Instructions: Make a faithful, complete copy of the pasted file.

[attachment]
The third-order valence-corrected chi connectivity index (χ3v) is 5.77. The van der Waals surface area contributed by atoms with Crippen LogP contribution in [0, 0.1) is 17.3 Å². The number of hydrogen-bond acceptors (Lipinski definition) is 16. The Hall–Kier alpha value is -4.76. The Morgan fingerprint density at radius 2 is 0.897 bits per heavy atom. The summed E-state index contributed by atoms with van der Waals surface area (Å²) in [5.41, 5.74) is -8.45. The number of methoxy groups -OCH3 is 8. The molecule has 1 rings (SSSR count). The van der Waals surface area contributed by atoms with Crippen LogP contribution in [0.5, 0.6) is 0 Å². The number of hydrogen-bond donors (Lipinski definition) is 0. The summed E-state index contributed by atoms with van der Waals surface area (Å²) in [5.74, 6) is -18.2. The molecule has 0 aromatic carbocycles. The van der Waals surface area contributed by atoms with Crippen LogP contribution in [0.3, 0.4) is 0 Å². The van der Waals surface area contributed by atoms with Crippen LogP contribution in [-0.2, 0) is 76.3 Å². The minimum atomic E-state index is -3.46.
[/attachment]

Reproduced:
The third-order valence-corrected chi connectivity index (χ3v) is 5.77. The van der Waals surface area contributed by atoms with Crippen LogP contribution in [0, 0.1) is 17.3 Å². The number of hydrogen-bond acceptors (Lipinski definition) is 16. The Hall–Kier alpha value is -4.76. The Morgan fingerprint density at radius 2 is 0.897 bits per heavy atom. The summed E-state index contributed by atoms with van der Waals surface area (Å²) in [5.41, 5.74) is -8.45. The number of methoxy groups -OCH3 is 8. The molecule has 1 rings (SSSR count). The van der Waals surface area contributed by atoms with Crippen LogP contribution in [0.5, 0.6) is 0 Å². The number of hydrogen-bond donors (Lipinski definition) is 0. The summed E-state index contributed by atoms with van der Waals surface area (Å²) in [5.74, 6) is -18.2. The molecule has 0 aromatic carbocycles. The van der Waals surface area contributed by atoms with Crippen LogP contribution in [0.3, 0.4) is 0 Å². The van der Waals surface area contributed by atoms with Crippen LogP contribution in [-0.2, 0) is 76.3 Å². The minimum atomic E-state index is -3.46.